In today’s impassioned political wars over the politics of racial hatred, it is no surprise that words and images from the Nazi period are regularly invoked. Hitler analogies have long been with us but they are now especially popular, with President Trump’s face often photoshopped alongside the Nazi Fuehrer’s. While we are not yet witnessing anything as widespread as the “swastika epidemic” of 1959-60, which saw the proliferation of thousands of swastikas in more than 30 countries, the Nazi symbol is making a comeback with a proliferation of swastikas defacing synagogues, Jewish homes, and cemeteries in the U.S. Swastikas were on proud display at the infamous 2017 rally in Charlottesville where far-right marchers chanted “Jews will not replace us.” But such imagery is not confined to white nationalist circles, it has appeared as well among high school students who, perhaps ignorant of the history of Nazi atrocities, fool around with Nazi symbolism.

The backdrop for this revival of Nazi symbolism is the global resurgence of anti-Semitism, including in the United States. This resurgence, less than a century after the end of WWII, calls into question the long and widely held assumption that popular knowledge of the Holocaust—what we have come to call Holocaust education—would inhibit the return of anti-Semitic passions in the public sphere. But, to work, this assumption in turn requires that Holocaust education is substantive and effective, amounting to more than the mere instrumentalization of historical tragedy.  Here the conclusion is stark: Though the debate over matters related to racism, anti-Semitism, and the nature and legacy of fascism may be impassioned, there evidently has been a major, ongoing failure in transmitting meaningful and lasting knowledge about the Holocaust to a great many Americans.

To grasp the extent of this failure and its consequences, the questions we must ask are: What does this generation of Americans know about the Holocaust? How much do they care about it? And what are the connections between the incipient mainstreaming of today’s anti-Semitism and the weakening or fading of Holocaust memory? 

These are not new questions, but they came to my attention in a new and unexpected way during a recent visit to Berlin. I was in the city in June to participate in a conference titled “A Transatlantic Wave of Anti-Semitism? Jew-Hatred in Europe and the United States” (more about this conference later). What provoked the questions about Holocaust memory, however, was not anything I encountered in Germany but, rather, news that reached me there about a contentious debate back home about “concentration camps” on our country’s southern border.

Reference to such camps was made by New York congressional Rep. Alexandria Ocasio-Cortez (hereafter AOC), who also spoke of American “fascism” and invoked “never again,” invariably calling to mind the Nazi camps. She used this language in a highly charged denunciation of President Trump’s immigration policies. Her words triggered a highly charged debate that played out across mainstream and social media and became the national issue for many days in June. Like much else in today’s emotionally and politically overwrought times, it was intense, divisive, and yielded just about nothing of any lasting value. Besides spurring predictable clashes by Democratic supporters and Republican opponents of AOC, the debate also involved an unusual public dispute between the United States Holocaust Memorial Museum and a group of over 400 Holocaust scholars. Shortly after AOC’s comments, the museum released an official statement “unequivocally rejecting efforts to create analogies between the Holocaust and other events, whether historical or contemporary.” This prompted the group of scholars to issue a public statement of their own rebuking the museum for its “fundamentally ahistorical” position and appealing for it to be rescinded. The museum has neither withdrawn its original statement nor replied directly to these scholars, but on July 18 it issued a clarification of its mission and work.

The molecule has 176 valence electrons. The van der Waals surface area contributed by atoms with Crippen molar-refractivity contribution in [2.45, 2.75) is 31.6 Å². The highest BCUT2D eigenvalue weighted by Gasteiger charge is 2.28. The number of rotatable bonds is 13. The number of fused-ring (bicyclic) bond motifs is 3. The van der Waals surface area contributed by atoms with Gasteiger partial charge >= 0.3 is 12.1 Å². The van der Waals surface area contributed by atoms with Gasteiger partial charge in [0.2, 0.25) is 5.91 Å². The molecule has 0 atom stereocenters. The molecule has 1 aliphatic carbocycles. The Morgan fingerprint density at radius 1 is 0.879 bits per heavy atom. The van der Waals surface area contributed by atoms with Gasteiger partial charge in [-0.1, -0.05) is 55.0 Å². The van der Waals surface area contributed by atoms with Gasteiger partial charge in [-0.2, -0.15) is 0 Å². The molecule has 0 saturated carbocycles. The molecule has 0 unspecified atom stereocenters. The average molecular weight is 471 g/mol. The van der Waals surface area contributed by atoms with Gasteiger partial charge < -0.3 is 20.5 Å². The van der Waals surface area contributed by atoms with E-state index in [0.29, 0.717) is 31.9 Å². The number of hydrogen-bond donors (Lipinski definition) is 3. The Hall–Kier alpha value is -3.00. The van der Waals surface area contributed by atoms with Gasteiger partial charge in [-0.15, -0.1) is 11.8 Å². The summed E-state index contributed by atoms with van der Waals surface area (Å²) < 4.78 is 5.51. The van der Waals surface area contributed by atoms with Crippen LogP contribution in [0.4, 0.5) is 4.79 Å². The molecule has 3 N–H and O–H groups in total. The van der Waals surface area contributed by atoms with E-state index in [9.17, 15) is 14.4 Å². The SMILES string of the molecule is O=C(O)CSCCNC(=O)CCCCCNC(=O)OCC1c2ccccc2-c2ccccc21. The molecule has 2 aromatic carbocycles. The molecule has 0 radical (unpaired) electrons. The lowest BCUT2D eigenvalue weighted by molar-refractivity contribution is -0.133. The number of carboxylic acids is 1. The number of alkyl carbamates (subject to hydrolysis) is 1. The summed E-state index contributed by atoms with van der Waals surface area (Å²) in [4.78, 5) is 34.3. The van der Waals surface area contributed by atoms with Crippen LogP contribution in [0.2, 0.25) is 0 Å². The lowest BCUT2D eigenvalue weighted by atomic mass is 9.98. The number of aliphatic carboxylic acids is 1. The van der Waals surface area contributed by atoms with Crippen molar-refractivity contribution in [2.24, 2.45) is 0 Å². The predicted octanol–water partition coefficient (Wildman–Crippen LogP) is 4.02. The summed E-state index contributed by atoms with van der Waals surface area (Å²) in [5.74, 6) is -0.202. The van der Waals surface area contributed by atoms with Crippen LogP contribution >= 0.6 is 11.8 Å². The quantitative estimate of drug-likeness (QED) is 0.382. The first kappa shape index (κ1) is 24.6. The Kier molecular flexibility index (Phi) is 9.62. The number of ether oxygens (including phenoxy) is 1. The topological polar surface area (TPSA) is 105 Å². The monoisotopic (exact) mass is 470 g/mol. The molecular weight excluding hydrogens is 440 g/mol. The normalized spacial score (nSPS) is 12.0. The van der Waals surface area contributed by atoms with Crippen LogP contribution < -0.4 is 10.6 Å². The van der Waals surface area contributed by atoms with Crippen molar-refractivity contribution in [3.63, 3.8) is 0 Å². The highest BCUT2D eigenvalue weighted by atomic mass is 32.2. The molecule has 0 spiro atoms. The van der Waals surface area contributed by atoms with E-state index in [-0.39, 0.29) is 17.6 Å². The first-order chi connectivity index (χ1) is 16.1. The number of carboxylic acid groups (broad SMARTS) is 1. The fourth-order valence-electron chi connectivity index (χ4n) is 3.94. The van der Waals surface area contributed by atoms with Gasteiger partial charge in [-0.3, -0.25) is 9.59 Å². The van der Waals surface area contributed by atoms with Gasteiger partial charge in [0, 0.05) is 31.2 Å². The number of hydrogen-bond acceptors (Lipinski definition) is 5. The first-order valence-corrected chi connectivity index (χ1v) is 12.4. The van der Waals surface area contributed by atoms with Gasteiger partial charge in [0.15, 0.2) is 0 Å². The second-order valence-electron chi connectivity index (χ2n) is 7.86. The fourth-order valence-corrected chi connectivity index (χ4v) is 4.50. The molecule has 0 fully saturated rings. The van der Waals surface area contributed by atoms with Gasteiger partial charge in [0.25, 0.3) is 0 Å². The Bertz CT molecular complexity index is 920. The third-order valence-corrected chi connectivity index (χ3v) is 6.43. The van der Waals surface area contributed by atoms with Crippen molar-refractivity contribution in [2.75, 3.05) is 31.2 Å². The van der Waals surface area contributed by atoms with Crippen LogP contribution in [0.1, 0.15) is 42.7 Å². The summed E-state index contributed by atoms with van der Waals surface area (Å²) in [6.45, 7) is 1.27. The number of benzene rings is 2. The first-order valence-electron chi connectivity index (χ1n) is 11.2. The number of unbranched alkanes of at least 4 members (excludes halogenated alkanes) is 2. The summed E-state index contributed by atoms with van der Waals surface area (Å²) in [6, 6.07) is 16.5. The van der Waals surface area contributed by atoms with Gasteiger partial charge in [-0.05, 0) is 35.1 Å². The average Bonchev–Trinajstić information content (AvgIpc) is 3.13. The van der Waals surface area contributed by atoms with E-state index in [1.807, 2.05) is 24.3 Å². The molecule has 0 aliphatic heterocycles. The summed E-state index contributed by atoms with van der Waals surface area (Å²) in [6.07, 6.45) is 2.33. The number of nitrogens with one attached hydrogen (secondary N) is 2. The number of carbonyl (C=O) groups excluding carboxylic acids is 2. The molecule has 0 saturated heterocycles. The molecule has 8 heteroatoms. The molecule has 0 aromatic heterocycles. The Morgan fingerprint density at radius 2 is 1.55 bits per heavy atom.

As for anything like a coherent “Jewish position” on AOC’s references to “concentration camps,” there was none; at least there was nothing resembling a Jewish consensus on the legitimacy of comparing America’s migrant detention centers, however cramped and miserable they may be, to the Nazi system of industrial genocide, with its shooting squads, mobile killing machines, and gas chambers. Like other things that American Jews fight over these days, the internal Jewish debate on this issue was discordant. Some voices decried AOC’s use of Holocaust terminology, believing it grossly overstates the case on America’s southern border and trivializes the Holocaust; others argued that her words don’t matter, action does, and political action needs to be taken without delay against America’s current “fascist presidency” (AOC’s words).  

To those who insist that clarity of language is essential to search out and make responsible judgments on the truth of things, AOC’s incendiary words were way off the mark—a flamboyant and inappropriate application of Holocaust terminology to a situation that does not resemble the Nazi persecution and mass murder of the Jews. Others took a different view, like New York Times columnist Charles Blow who responded to the debate in a column that concluded, “we can use any form of fuzzy language we want.” All that really mattered according to Blow: “Donald Trump is running concentration camps at the border. … What are we going to do about it?” It was a position shared by many at the time, including some outspoken Jewish activists who argue that political imperatives override a need for the precision of language that maintains the integrity of historical memory.